Economy


Tax reform legislation passed on to House plenary




Posted on May 24, 2017


THE comprehensive tax reform program being counted on by the government to fund its ambitious infrastructure plan has made it to plenary debate at the House of Representatives.

Under the Constitution, all tax measures must exclusively originate from the House of Representatives. AFP
Ways and means committee chairman Rep. Dakila Carlo E. Cua endorsed the Committee Report No. 229 containing House Bill (HB) 5636 or the proposed Tax Reform for Acceleration and Inclusion during yesterday’s session presided by Deputy Speaker Romero Federico S. Quimbo.

In his sponsorship speech, Mr. Cua pitched the salient features of the tax reform bill such as the lowering of personal income taxes and the revenue that will be generated from the package intended for social welfare and infrastructure programs of the administration.

“The first objective of this bill is to lower the personal income tax of our countrymen so that disposable income would increase, freeing up more income for living expenses,” Mr. Cua said in his sponsorship speech.

The first tax reform package seeks to exempt those earning an annual income of less than P250,000 from paying personal income tax. The lowest rate is 20%, to be paid by individuals earning between P250,000 to P400,000 annually. The “ultra-rich,” or those earning more than P5 million, are to be taxed at 35%, against the current 32% rate for the top bracket.

“For the development of our country, another objective of the bill is to increase the revenue of the government that will be spent for social welfare, infrastructure, education, job creation and other programs for the country,” he said.

Mr. Cua noted in his speech that tax reform was long overdue but it was not prioritized by previous administrations. “While it is being delayed, the economic progress of the country is also being delayed.”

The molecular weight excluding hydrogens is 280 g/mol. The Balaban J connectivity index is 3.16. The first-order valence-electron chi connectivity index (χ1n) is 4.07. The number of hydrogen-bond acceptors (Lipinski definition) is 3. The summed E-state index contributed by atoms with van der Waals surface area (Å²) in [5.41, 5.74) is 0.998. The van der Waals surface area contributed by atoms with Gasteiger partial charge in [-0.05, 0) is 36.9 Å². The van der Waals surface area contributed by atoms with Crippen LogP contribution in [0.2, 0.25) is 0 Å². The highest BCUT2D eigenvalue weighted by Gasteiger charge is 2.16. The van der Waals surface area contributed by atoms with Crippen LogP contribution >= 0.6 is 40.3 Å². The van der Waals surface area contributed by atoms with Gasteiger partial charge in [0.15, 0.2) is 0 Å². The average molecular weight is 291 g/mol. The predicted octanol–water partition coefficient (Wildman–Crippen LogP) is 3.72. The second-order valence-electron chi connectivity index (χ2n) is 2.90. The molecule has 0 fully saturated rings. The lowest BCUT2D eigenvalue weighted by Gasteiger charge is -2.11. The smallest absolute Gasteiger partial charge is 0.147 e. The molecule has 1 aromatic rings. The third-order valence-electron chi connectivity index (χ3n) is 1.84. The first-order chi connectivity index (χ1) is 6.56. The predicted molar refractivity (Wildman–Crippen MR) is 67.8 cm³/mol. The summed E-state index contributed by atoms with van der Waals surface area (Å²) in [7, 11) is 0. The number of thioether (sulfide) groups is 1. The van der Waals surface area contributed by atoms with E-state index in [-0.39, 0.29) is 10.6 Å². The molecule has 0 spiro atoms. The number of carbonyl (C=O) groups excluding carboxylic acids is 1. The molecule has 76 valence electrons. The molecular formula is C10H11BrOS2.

“The committee on ways and means studied the proposal thoroughly and we think it could help develop the Philippines and its people,” he said

Mr. Cua filed in January HB 4774, drafted by the Finance department, which was eventually consolidated with the 54 other measures filed by other lawmakers.

The Finance department-backed HB 4774 was estimated to yield a net P206.8 billion in its first year of implementation: P162.5 billion from reforming the tax rates and P44.3 billion from legislated tax administration reform.

However, latest estimates from the Finance department show that the configuration of the HB 5636 would only yield a net revenue gain of just P157.2 billion, which will be derived from higher excise duties on oil and cars, taxes on sugar-sweetened beverages and removal of value-added tax (VAT) exemptions to compensate for lower personal income tax rates.

In a chance interview with BusinessWorld before the session started yesterday, Mr. Cua maintained that the third and final reading approval of HB 5636 is still targeted for May 31, the last session day of Congress.

“The target for third reading approval is still May 31,” Mr. Cua said.

Once the bill is approved on final reading, it will be forwarded to the Senate for another round of deliberations. Under the Constitution, all tax measures must exclusively originate from the House of Representatives. -- Raynan F. Javil